Sensor-based Telerehabilitation System Increases Patient Adherence After Knee Surgery

Jurgen Higher, Betty Lischke, wolf Petersen, Natalie Mengis, Daniel Niederer, Thomas Stein, Thomas Stoffels, Robert Prill, Caroline Schmidt-Lucke



Implementing evidence-based recommendations with the option of patient-individualised and situation-specific adaptations in telerehabilitation may increase adherence with improved clinical outcome.

We here present three different perspectives of the first DMD for knee rehabilitation. First, we sought to determine the usage patterns, measurement of clinical effectiveness and safety of the DMD in real-life from registry data. Next, we tested the prespecified hypothesis of its effect on clinical efficacy (adherence) and safety. Finally, we present the usage patterns and requirements of health care providers for a DMD as add-on to standard rehabilitation. All data stem from a registry-embedded hybrid design.

Materials and Methods
A registry-embedded hybrid design of DMD in rehabilitation in German-speaking countries in real life was performed. Approval was obtained by the local ethics committee prior to trial commencement (Ärztekammer Berlin, Eth-53/20). In the first part, a systematic data analysis of primary raw data of all users of a DMD-registry was conducted. This was followed by a prospective, single-blinded, patient-controlled, and formally multicentre study (part 2, “ORthelligent telematic rehabilitation System OutcoME” study, ORSOME-study, DRKS00023857) on patients after surgical intervention for knee injuries. The prespecified primary endpoint of superiority of adherence to rehabilitation was quantified from a score deducted from a beforehand validated adherence questionnaire (ADREHA-score) and compared to a similar patient control group who received standard physiotherapy. In the third part, involved health care providers were requested to provide feedback on usage, adherence, and clinical outcome in patients using the telerehabilitation.

The largest improvement of clinical outcome was seen through motivation 10.0 points [8.3–10.0], access to care 9.0 points [8.0–10.0], and athletic ambition 9.0 points [8.0–10.0] on a 10-point scale. Similarly, lack of patients’ motivation was confirmed as major risk factor by 86% of HCP for impaired clinical outcome. Greatest benefit of the DMD was seen—very similar to patients’ perception—in assessing patients’ rehabilitation status (100% of HCP), whether patients can return to work or sports (90% of HCP), optimising individual therapy schedules (81% of HCP), identifying further therapy needs (67% of HCP) and taking influence on patients’ rehabilitation.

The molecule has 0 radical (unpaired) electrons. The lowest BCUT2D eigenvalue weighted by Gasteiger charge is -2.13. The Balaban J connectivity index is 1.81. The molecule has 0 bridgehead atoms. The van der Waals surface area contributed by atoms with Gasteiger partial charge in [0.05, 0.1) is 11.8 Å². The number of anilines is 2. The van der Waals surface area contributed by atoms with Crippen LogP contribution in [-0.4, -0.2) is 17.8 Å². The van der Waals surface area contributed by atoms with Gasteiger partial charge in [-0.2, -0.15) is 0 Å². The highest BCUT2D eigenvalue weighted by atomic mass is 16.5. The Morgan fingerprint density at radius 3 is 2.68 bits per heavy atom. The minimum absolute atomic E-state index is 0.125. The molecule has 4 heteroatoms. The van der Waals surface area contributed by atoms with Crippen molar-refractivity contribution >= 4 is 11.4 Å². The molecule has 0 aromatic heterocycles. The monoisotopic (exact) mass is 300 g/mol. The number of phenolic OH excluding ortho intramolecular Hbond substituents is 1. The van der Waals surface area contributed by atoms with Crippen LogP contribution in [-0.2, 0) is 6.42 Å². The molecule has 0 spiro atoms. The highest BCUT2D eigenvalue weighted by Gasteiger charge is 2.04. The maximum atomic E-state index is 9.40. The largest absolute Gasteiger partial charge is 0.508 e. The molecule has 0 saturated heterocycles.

This registry-embedded international hybrid study confirms the high potential of digital medical devices to increase the adherence to health care providers-prescribed rehabilitation after knee surgeries [24]. The medical device may even lead to better clinical outcomes than a non-instrumented standard rehabilitation (of the same therapy amounts). These findings are in line with a broad body of evidence of the social cognitive theory engaging patients to implement agreed-upon guidelines [25–33]. Treatment adherence was positively influenced by interventions to support self-directed physical rehabilitation of patients including elements to enhance self-efficacy and self-motivation, including direct autofeedback [34]. The sensor-based measurements are immediately visualised to the patient for guideline-recommended exercise categories to evaluate his/her training and the rehabilitation progress in a biofeedback manner.

Well-designed digital medical devices increase adherence to health care providers’ recommendations regarding rehabilitation programmes and are safe to use. Additionally, valid and reliable mobile measurement tools for quantification of complex functional movements offer substantial value for different health care provider groups. Implementing novel digital technologies may well be a key solution for functional rehabilitation protocols and programmes in the future.

We are grateful to Dr. Ana Pekanovic and Mahli Kreher for sharing their time and expertise to improve this work. We would like to thank all patients for participating in this study.

Citation: Höher J, Lischke B, Petersen W, Mengis N, Niederer D, Stein T, et al. (2023) Sensor-based telerehabilitation system increases patient adherence after knee surgery. PLOS Digit Health 2(2): e0000175.

Editor: Liliana Laranjo, The University of Sydney, AUSTRALIA

Received: February 21, 2022; Accepted: December 2, 2022; Published: February 17, 2023

Copyright: © 2023 Höher et al. This is an open access article distributed under the terms of the Creative Commons Attribution License, which permits unrestricted use, distribution, and reproduction in any medium, provided the original author and source are credited.

Data Availability: Researchers wishing to replicate the study can freely access the pseudonymized study data from Zenodo.  The chosen data repository is hosted by CERN and complies with EU regulation (GDPR) regarding privacy and security of data.

Funding: The authors received no specific funding for this work.

Competing interests: JS, WP, NM, DN, TS, TSto and RS and are medical consultants of OPED GmbH.

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